FIG. 6 shows detailed connections of label 15 to bus 14-1. Illustratively, bus 14-1 comprises power line 21, data wire 22 and ground wire 23 which are, respectively, physically realized as a metallic strip on etched board 43 to be described, conductor 42 and conductor 41 of rail 9 of FIG. 5. Specifically, line 21 transports electrical power from computer 11 (not shown in FIG. 6) to label 15 and other labels on bus 14-1; wire 22 transports data between computer 11 and same; and wire 23 provides a ground or common line between computer 11 and the same.
Central to label 15 is processor 63 which, in this illustrative embodiment, comprises microprocessor LC5851N manufactured by Sanyo Electric Co., Ltd. Processor 63 includes, inter alia: data port 65, read only memory (ROM) 60, random access memory (RAM) 67, and liquid crystal display (LCD) driver 69. A full description of the functions and specifications of the microprocessor LC5851N may be found in a manual No. 3341, which is made available by Sanyo Electric Co., Ltd. Semiconductor Overseas Marketing Division.
ROM 60, programmed permanently at the time of manufacture, contains a monitor program which orchestrates the basic operation of label 15 to perform different functions required thereof. One of these functions is to communicate messages with computer 11 asynchronously through springy contact 32. To this end, each message communicated between computer 11 and label 15 is sent to or retrieved from RAM 67 through the data port 65. The processor 63 properly formats the output messages in a standard serial protocol and recognizes the input messages in that same protocol. Wires 73, 75, 77 and 79 which are to be described are connected to an input of data port 65.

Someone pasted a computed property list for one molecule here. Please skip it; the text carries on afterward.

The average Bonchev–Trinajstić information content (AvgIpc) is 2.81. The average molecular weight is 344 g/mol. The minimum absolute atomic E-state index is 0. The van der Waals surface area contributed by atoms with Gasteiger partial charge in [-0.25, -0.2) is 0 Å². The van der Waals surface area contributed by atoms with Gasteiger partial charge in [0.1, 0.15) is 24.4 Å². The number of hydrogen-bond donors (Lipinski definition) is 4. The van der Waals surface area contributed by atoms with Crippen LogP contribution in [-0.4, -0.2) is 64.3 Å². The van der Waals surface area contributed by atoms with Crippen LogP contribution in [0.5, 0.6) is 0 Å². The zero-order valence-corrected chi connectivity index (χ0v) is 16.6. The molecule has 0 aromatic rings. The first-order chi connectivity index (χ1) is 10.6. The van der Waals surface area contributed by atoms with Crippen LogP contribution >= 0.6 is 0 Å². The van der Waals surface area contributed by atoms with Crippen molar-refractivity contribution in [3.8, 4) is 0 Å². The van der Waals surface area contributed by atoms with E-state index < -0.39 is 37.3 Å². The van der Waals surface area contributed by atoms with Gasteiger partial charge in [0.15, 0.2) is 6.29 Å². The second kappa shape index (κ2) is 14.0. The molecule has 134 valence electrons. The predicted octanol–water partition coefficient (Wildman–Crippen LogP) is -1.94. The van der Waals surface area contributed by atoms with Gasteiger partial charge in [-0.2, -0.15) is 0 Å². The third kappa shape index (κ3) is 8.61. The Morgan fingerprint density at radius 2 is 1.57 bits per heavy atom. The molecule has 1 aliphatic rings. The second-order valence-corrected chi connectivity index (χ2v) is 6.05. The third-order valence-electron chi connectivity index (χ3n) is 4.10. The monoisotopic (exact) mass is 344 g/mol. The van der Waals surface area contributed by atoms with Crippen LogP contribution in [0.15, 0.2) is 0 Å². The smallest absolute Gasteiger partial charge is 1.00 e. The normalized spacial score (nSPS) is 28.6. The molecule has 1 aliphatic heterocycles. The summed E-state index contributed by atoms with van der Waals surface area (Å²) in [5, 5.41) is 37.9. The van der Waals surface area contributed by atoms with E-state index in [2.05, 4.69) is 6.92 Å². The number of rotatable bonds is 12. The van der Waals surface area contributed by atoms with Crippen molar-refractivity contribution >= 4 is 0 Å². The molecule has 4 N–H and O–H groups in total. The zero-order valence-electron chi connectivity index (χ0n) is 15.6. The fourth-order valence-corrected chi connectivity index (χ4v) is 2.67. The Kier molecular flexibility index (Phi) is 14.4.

EEPROM 70, also connected with processor 63, contains the identification of label 15 which represents its unique address on the bus in electronic price display system 10. EEPROM 70 preferably is a serial-in serial-out shift register memory, offering the advantage of a small pin count in its connection with processor 63. The unique identification is programmed by a several step process--the address is accumulated in RAM 67, and then stored in EEPROM 70, in response to a specific instruction received over the bus. It is anticipated that for a given label 15, the specific instruction would be given only once, so that the unique identification remains unchanged during the life of the label. Alternatively, the unique identification could be store in some other form--jumpers in the printed wiring board of the label, or masked contents of ROM 60 being two examples.
While EEPROM 70 is shown as a separate piece part from processor 63, one skilled in the art will appreciate that one could, without departing from the scope of the invention, employ a processor with built-in EEPROM instead.